Qur’anic descriptions of paradise where reappear in the Qur’an. It should be noted
underground rivers nourish a fountain that there was a strong connection between
called salsabÏl, which is one of the delights Jewish and Muslim mystical expression dur-
of the dwellers of paradise. ing this period. In fact, it is thought that
The courtyard fountain drains into a Joseph b. Nagrila (d. 425/1034), son of the
basin that provides water to twelve water- Jewish vizier of the Muslim Granadan lords
spewing lion statues that support it. The of the eleventh-century, laid out the origi-
lion statues are thought by some scholars to nal gardens of the Alhambra palaces two
have been brought to the Alhambra from centuries before the creation of the Court
the nearby residence of an eleventh-centu- of Lions.4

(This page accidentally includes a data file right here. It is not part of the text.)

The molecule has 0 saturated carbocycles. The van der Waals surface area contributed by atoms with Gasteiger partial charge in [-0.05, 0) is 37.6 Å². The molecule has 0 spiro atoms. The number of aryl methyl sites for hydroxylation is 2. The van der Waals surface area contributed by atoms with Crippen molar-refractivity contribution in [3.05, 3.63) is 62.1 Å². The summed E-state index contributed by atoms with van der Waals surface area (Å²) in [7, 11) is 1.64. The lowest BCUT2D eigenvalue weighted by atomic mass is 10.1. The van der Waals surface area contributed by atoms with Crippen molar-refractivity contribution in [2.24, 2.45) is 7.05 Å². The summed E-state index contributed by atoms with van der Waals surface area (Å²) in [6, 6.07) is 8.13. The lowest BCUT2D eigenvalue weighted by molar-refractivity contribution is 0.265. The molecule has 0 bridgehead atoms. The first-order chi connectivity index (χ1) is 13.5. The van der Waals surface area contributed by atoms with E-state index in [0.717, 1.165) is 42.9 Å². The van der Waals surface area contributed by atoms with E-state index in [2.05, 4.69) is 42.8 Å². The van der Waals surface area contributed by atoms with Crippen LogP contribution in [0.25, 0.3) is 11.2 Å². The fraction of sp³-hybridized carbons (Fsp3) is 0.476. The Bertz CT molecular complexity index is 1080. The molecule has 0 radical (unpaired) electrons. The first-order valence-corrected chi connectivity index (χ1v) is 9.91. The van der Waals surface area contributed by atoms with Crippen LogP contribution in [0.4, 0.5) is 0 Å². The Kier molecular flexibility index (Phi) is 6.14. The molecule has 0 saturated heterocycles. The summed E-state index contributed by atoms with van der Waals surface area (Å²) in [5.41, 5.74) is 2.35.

ry Jewish vizier. It is certainly true that this As mentioned, the word ¢ayn also means
was not the first fountain with lions. There “essence” in Arabic. The word immediately
is even a poem by Ibn Gabirol (d. 450 evokes the idea of the unlimited Source
AH/1058 CE) extolling a majestic fountain of Existence. It may surprise the reader to
with lions in eleventh-century Cordoba. learn that the word has yet another mean-
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Whatever the truth of their provenance, in ing, that of “eye.” Arabic is a remarkable
this mystical exegesis, the lions represent language that is given to multiple entendre.
divine power manifesting in the world of We now see combined in this one word
multiplicity and diversity. The Court of the concepts of essence, the life-source of
Lions, as we now call this place, is evocative being, and perception or awareness. This
of the divine manifestation of the human is the Essence/Fount of Being/Witnessing
heart. It should, therefore, not be surpris- in the nature of God percieved to some
ing to find special language and symbol- degree by the mystic’s heart. Poets and
mystics have a long tradition of making
Robert Abdul Hayy Darr

full use of the poly-suggestive nature of this

language. Although the Arabs borrowed THE TREASURE TROVE OF MYSTICAL

fountain and garden designs from Persian, SYMBOLISM AND ALLUSION HIDDEN